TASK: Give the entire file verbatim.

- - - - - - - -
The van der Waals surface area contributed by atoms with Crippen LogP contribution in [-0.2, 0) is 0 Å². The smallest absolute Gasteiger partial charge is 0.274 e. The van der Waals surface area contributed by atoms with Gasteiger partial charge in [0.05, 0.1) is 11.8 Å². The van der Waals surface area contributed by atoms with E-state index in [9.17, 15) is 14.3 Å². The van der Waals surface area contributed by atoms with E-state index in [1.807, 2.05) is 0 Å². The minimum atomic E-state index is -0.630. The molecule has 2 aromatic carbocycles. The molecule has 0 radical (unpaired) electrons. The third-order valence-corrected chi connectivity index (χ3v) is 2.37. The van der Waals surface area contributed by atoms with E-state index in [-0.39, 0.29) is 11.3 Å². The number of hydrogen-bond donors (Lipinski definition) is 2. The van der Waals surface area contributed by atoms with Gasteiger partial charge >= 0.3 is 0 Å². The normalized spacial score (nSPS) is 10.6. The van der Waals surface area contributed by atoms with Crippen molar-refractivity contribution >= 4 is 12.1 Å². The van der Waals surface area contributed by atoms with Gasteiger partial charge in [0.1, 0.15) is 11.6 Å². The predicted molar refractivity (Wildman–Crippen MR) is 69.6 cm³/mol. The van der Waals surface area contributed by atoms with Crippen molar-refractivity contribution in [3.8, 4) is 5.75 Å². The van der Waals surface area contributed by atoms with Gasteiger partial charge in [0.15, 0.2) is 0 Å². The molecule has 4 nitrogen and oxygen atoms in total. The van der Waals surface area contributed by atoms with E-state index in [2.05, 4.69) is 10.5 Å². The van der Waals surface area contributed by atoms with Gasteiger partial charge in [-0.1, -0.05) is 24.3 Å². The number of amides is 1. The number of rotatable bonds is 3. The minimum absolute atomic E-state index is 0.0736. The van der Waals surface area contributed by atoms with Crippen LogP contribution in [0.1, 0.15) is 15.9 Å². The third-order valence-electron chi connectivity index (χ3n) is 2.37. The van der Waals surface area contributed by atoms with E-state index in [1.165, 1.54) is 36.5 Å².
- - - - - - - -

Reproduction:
The van der Waals surface area contributed by atoms with Crippen LogP contribution in [-0.2, 0) is 0 Å². The smallest absolute Gasteiger partial charge is 0.274 e. The van der Waals surface area contributed by atoms with Gasteiger partial charge in [0.05, 0.1) is 11.8 Å². The van der Waals surface area contributed by atoms with E-state index in [9.17, 15) is 14.3 Å². The van der Waals surface area contributed by atoms with E-state index in [1.807, 2.05) is 0 Å². The minimum atomic E-state index is -0.630. The molecule has 2 aromatic carbocycles. The molecule has 0 radical (unpaired) electrons. The third-order valence-corrected chi connectivity index (χ3v) is 2.37. The van der Waals surface area contributed by atoms with E-state index in [-0.39, 0.29) is 11.3 Å². The number of hydrogen-bond donors (Lipinski definition) is 2. The van der Waals surface area contributed by atoms with Gasteiger partial charge >= 0.3 is 0 Å². The normalized spacial score (nSPS) is 10.6. The van der Waals surface area contributed by atoms with Crippen molar-refractivity contribution >= 4 is 12.1 Å². The van der Waals surface area contributed by atoms with Gasteiger partial charge in [0.1, 0.15) is 11.6 Å². The predicted molar refractivity (Wildman–Crippen MR) is 69.6 cm³/mol. The van der Waals surface area contributed by atoms with Crippen molar-refractivity contribution in [3.8, 4) is 5.75 Å². The van der Waals surface area contributed by atoms with Gasteiger partial charge in [0.15, 0.2) is 0 Å². The molecule has 4 nitrogen and oxygen atoms in total. The van der Waals surface area contributed by atoms with E-state index in [2.05, 4.69) is 10.5 Å². The van der Waals surface area contributed by atoms with Gasteiger partial charge in [-0.1, -0.05) is 24.3 Å². The number of amides is 1. The number of rotatable bonds is 3. The minimum absolute atomic E-state index is 0.0736. The van der Waals surface area contributed by atoms with Crippen LogP contribution in [0.1, 0.15) is 15.9 Å². The third-order valence-electron chi connectivity index (χ3n) is 2.37. The van der Waals surface area contributed by atoms with E-state index in [1.165, 1.54) is 36.5 Å².